National Trust moving to hire consultant for preservation of City Hall building

The National Trust of Guyana (NTG) has started preliminary work to hire a conservation consultant to develop a Preservation Plan for the City Hall building.

During a lecture at Umana Yana on Thursday, Chairman of the NTG Lennox Hernandez said that this process would be time consuming because it was not just a repair job that would require a few contractors since the skill level of the workmanship would need to be of the upmost importance.

Hernandez stated that there was no time frame set out to find either a local or international consultant even though the City Hall building is in desperate need of attention. He said that with the assistance of the World Monument Fund (WMF), the NTG and City Hall have written a joint proposal to the Ambassador’s Fund for Cultural Preservation requesting financial assistance to commence the restoration project.

According to Hernandez, the WMF would help to facilitate lectures and meetings to bring awareness to the cause and it will then be the responsibility of the Culture Ministry and the NTG to utilise those opportunities to seek additional sources of financing.

Despite the urgency of the project, there have been no set deadlines so far as to when restoration will most likely commence, however the NTG and the Culture Ministry have stated that the full scope of the project could take three years.

A section of the dilapidated City Hall building
A section of the dilapidated City Hall building

Last April, Ihosvany De Oca Morales and Nigel Renwick, architects from TVA Consultants, a Grenadian company, visited Guyana to advise on the restoration of City Hall and one of them was quoted as saying that it was in “cardiac arrest.” Renwick also said that some issues need to be addressed immediately, while Morales had noted that the restoration of City Hall is a peculiar project but added that the building was an important icon.

It has been over a year since their recommendations and the situation remains the same.

Hernandez noted that it was necessary to get the youth more involved. However, garnering interest on the whole may prove difficult judging by the scant attendance at the lecture. Culture Minister Dr Frank Anthony stated that he was disappointed by the low turnout during his address as did Hernandez, who even pointed out that the lecture was tailored in such a way as to only discuss City Hall in the attempts that it would draw a large crowd. However, the general apathy over the issue could not be denied.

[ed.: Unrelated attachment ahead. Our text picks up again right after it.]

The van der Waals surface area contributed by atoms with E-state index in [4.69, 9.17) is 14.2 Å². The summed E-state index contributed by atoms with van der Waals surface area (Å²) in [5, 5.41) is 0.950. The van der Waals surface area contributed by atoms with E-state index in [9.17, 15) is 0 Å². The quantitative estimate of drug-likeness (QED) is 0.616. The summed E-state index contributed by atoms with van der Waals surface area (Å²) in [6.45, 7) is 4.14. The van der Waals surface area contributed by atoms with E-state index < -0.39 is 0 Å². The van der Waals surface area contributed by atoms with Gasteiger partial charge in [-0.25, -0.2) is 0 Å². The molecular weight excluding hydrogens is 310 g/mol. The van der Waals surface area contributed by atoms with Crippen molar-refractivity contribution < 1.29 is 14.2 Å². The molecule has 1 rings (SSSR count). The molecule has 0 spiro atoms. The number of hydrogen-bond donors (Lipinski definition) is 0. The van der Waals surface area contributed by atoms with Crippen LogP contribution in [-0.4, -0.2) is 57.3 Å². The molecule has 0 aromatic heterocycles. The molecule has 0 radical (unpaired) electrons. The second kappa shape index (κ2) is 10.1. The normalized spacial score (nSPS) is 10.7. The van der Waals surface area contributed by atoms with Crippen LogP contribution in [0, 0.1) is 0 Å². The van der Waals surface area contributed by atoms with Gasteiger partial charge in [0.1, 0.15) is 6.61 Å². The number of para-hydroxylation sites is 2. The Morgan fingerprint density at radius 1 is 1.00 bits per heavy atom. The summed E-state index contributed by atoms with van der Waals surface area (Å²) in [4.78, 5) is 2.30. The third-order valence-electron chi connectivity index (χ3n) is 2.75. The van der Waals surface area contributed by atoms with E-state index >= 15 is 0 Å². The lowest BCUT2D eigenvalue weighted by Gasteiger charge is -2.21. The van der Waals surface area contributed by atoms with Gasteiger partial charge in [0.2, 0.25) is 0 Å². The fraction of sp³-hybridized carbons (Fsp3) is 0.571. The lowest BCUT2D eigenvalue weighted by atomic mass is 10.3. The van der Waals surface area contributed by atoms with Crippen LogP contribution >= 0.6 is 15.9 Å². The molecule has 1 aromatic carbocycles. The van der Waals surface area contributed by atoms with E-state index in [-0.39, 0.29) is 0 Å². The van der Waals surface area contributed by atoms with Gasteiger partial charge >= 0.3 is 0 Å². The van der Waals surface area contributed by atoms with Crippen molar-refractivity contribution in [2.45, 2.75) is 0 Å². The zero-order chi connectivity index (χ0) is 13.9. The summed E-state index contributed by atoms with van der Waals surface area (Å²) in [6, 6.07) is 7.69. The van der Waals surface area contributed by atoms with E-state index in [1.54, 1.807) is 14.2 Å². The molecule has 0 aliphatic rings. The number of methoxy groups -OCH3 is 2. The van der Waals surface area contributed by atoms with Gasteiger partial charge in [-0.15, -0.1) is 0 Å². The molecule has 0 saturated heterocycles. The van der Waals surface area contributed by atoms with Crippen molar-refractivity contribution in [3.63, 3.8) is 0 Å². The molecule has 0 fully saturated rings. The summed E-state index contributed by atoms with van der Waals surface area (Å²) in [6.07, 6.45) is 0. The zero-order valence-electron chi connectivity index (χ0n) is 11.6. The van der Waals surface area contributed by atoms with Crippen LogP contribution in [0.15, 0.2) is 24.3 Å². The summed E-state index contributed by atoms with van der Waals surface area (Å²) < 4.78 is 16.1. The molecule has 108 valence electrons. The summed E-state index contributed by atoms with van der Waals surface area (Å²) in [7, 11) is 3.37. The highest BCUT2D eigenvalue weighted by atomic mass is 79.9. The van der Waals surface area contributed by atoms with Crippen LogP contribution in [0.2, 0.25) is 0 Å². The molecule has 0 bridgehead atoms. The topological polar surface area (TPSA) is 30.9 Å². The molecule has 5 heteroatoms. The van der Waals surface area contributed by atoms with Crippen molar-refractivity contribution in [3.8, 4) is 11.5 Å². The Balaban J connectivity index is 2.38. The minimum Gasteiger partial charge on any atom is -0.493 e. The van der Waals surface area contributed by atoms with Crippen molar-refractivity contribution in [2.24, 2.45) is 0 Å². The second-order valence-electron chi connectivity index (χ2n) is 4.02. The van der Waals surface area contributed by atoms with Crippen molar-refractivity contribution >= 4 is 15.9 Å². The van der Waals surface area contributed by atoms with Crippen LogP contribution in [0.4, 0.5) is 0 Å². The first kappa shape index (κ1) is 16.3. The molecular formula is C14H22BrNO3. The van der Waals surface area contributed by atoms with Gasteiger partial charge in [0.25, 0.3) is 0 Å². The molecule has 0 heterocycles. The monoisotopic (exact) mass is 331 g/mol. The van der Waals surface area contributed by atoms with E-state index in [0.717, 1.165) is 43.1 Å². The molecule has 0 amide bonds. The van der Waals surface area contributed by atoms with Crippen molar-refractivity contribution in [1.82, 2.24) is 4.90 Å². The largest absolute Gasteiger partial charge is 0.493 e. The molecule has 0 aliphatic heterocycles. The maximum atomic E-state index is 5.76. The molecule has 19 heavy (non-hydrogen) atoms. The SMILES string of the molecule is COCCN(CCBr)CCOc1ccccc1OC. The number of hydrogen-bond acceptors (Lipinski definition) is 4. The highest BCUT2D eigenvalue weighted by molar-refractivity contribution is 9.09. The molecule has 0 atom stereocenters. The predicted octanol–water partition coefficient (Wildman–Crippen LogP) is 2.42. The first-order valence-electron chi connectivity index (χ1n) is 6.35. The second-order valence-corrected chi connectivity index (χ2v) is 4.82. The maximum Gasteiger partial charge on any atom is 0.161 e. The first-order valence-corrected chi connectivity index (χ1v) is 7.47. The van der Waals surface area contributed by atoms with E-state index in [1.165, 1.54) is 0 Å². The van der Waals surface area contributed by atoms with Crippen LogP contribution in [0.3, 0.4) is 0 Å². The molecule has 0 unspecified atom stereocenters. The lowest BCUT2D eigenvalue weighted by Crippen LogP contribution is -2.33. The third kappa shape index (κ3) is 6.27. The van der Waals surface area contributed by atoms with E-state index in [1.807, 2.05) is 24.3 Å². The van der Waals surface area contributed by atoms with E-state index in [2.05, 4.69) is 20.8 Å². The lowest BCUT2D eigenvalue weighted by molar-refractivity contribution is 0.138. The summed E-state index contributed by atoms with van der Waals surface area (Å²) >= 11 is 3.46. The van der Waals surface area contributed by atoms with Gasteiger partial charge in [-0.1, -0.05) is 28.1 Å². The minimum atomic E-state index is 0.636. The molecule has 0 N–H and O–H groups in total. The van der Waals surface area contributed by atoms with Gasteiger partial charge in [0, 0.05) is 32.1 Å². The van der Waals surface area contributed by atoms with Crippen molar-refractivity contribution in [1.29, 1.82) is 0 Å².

Researcher at the NTG Lauren Grant delivered a presentation highlighting the need for a Preservation Plan that would be used for regular maintenance work as well as for proposed changes. She said that restoration has been proven to spur other rehabilitation in other cities while at the same time drawing out skilled craftsmen capable of doing the work. Grant sought to encourage the participation of the business community by pointing out that the preservation of historic buildings stabilises property values.

Two presentations were given focusing on the tropical elements added to the gothic revival design of the building, which dates back to 1889, to make it usable in Guyana’s climate. Grant had stated that drainage and irrigation rehabilitation was needed urgently, which was also one of the findings by the consultants.

The TVA Consultants had found that the “greater part” of the deterioration of City Hall was a result of water ingress. They also stated that priority should be given to finding a solution to the situation, which was seen as the key factor triggering many other problems.

Three years ago, government had given the council $20 million to assist with the rehabilitation of the building but only $5 million had been spent to repair windows. Critics have stated that the government inclusive of City Hall have shown no real determination in addressing the dilapidated state of building which has been allowed to rot over the years, by contributing and promising such small sums of money.

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